By Dr Lawrence A. Joseph
A referendum may be regarded as a direct vote in which the entire electorate is asked to vote on a particular proposal or proposals. In some countries a referendum is referred to as a plebiscite which word originates from the Latin word “plebis”. The Plebis referred to the popular assembly of the ancient Roman Republic, which made very important decisions. The word referendum itself really conjures up the image of having a referral back to the people.
Quite a number of countries or states within countries use referendums (or referenda) in order to enable the electorate as a whole to make a determination on major issues. Such issues may involve adopting a new constitution, making amendments to an existing constitution or directing state policy on important matters such as same-sex marriages, the legalization of marijuana, or on joining an international grouping such as the European Union.
In the state of California in the United States of America a referendum is referred to as an initiative or a proposition, which is usually held on the same day that the state elections are held. For example in 2008 the electorate of the state was asked to vote either yes or no to Proposition 8, which advocated a ban on same-sex marriages. Although the yes votes prevailed, the federal courts eventually ruled that proposition 8 was unconstitutional so the relevant state law had to be overturned. In contrast, Proposition 13, which limits the state’s ability to collect property taxes, received the yes votes in 1978 and was declared to be constitutional. The relevant state law still prevails up to this day.
On the 19 of March 2011 a constitutional referendum was held in Egypt following the Egyptian Revolution of 2011. The yes votes made it easier for candidates to run for President, limited the number of Presidential terms to two four-year periods and ensured that there would always be judicial monitoring of elections to ensure that they are free and fair.
In Grenada there is nothing to prevent any initiative to “feel the pulse” of the populace on any major issue. In this regard there is a choice, which the executive of the country may initiate at any time. However section 39 of the Grenada Constitution makes it mandatory that if certain entrenched provisions of the constitution are to be amended, a referendum must be held. In this regard every person who is entitled to vote at general elections would be entitled to participate in the referendum. It is anticipated that just as there is special legislation for the holding of general elections in the form of the “Representation of the People Act” special legislation would have to be drafted and passed for the holding of a referendum.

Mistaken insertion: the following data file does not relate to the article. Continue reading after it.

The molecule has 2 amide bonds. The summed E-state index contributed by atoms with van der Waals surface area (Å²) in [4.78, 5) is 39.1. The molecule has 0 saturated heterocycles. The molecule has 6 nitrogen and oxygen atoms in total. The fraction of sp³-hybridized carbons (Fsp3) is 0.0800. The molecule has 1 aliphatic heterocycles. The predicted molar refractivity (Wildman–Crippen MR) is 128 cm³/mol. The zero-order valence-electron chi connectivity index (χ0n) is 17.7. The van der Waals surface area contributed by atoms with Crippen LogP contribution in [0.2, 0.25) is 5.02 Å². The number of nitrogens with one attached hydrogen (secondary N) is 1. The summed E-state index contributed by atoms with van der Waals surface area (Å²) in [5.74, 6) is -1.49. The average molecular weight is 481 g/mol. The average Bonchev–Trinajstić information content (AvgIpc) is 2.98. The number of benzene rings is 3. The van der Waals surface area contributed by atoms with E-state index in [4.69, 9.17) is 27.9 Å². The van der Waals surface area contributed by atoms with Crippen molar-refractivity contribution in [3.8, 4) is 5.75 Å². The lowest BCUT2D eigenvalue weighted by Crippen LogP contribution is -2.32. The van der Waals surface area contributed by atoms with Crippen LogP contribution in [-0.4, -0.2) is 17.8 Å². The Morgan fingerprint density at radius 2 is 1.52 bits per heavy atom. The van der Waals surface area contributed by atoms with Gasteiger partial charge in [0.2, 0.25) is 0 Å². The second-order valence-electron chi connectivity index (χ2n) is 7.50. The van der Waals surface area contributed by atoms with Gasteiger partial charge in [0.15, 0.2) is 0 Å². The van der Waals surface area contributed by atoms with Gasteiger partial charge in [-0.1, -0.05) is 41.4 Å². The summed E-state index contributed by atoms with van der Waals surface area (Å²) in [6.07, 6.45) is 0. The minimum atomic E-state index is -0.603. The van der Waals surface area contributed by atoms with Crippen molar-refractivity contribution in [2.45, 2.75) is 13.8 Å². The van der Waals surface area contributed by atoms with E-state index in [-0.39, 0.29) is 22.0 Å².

The present situation in Grenada is that the cabinet of the country has now settled on certain items, which are to be referred back to the electorate for the purpose of having the Grenada Constitution amended. In this regard relevant Bills have to be drafted, approved by cabinet, and placed on the Order Paper of the House of Representatives. The bills would have to remain there for ninety days (leaving out Sundays and public holidays) before they are debated and passed. A minimum of two-thirds of the entire membership of the House (that is ten representatives) must support the bills. In the Senate a simple majority support is sufficient. It is only after the bills are passed in both Houses of Parliament by the requisite majorities that they would be ready for the referendum stage.
As a referendum has never been held in Grenada before, it would be most important therefore that the process of having a referendum is made as simple as possible bearing in mind the novelty of the process, and the limited literacy abilities of a significant number of the populace. In the first instance it may be quite reasonable to have groups for the sixteen or so items, which have to be considered for amending the Constitution. In this way the electorate would only have to consider whether or not to support either or all five or six bills, which may be drafted.
This situation would be unlike that of St Vincent and the Grenadines, which occurred a number of years ago when a referendum was held. There the electorate had the choice of voting either yes or no to only one bill which contained quite a number of controversial issues. Vincentians voted no on the day of the referendum. It is generally believed that voters there were confused. The St Vincent approach should be avoided here in Grenada. The Constitution Reform Advisory Committee may make recommendations as to how the bills are to be grouped, but ultimately it would be left up to the Cabinet to make the final determination in this regard.